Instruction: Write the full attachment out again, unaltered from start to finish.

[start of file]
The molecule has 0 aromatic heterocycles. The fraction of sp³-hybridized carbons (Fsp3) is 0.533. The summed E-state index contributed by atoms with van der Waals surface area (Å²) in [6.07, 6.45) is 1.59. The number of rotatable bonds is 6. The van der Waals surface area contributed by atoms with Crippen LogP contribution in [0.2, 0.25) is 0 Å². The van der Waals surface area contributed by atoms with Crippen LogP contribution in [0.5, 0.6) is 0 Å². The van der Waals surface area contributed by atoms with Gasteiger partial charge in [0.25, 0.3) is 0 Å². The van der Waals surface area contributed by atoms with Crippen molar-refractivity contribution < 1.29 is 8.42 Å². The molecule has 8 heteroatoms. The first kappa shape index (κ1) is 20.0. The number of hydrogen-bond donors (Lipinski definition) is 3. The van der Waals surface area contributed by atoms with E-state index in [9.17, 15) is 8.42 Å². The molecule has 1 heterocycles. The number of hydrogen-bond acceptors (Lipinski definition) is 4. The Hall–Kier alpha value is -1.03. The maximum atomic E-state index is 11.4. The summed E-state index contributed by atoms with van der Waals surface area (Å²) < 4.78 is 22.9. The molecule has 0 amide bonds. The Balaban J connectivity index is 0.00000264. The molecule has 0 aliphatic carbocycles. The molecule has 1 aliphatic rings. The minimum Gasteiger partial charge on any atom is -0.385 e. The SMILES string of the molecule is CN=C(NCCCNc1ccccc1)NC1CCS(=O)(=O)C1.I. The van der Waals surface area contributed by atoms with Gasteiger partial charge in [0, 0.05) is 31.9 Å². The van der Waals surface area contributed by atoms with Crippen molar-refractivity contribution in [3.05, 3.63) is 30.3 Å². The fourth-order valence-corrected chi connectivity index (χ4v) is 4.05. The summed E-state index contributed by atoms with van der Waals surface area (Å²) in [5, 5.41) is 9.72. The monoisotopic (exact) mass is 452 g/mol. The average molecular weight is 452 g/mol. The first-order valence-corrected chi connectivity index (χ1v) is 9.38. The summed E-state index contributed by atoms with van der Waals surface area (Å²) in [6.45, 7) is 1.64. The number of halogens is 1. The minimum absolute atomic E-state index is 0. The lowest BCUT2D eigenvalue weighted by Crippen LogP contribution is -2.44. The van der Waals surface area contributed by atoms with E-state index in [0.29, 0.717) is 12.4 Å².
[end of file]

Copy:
The molecule has 0 aromatic heterocycles. The fraction of sp³-hybridized carbons (Fsp3) is 0.533. The summed E-state index contributed by atoms with van der Waals surface area (Å²) in [6.07, 6.45) is 1.59. The number of rotatable bonds is 6. The van der Waals surface area contributed by atoms with Crippen LogP contribution in [0.2, 0.25) is 0 Å². The van der Waals surface area contributed by atoms with Crippen LogP contribution in [0.5, 0.6) is 0 Å². The van der Waals surface area contributed by atoms with Gasteiger partial charge in [0.25, 0.3) is 0 Å². The van der Waals surface area contributed by atoms with Crippen molar-refractivity contribution < 1.29 is 8.42 Å². The molecule has 8 heteroatoms. The first kappa shape index (κ1) is 20.0. The number of hydrogen-bond donors (Lipinski definition) is 3. The van der Waals surface area contributed by atoms with E-state index in [9.17, 15) is 8.42 Å². The molecule has 1 heterocycles. The number of hydrogen-bond acceptors (Lipinski definition) is 4. The Hall–Kier alpha value is -1.03. The maximum atomic E-state index is 11.4. The summed E-state index contributed by atoms with van der Waals surface area (Å²) < 4.78 is 22.9. The molecule has 0 amide bonds. The Balaban J connectivity index is 0.00000264. The molecule has 0 aliphatic carbocycles. The molecule has 1 aliphatic rings. The minimum Gasteiger partial charge on any atom is -0.385 e. The SMILES string of the molecule is CN=C(NCCCNc1ccccc1)NC1CCS(=O)(=O)C1.I. The van der Waals surface area contributed by atoms with Gasteiger partial charge in [0, 0.05) is 31.9 Å². The van der Waals surface area contributed by atoms with Crippen molar-refractivity contribution in [3.05, 3.63) is 30.3 Å². The fourth-order valence-corrected chi connectivity index (χ4v) is 4.05. The summed E-state index contributed by atoms with van der Waals surface area (Å²) in [5, 5.41) is 9.72. The monoisotopic (exact) mass is 452 g/mol. The average molecular weight is 452 g/mol. The first-order valence-corrected chi connectivity index (χ1v) is 9.38. The summed E-state index contributed by atoms with van der Waals surface area (Å²) in [6.45, 7) is 1.64. The number of halogens is 1. The minimum absolute atomic E-state index is 0. The lowest BCUT2D eigenvalue weighted by Crippen LogP contribution is -2.44. The van der Waals surface area contributed by atoms with E-state index in [0.29, 0.717) is 12.4 Å².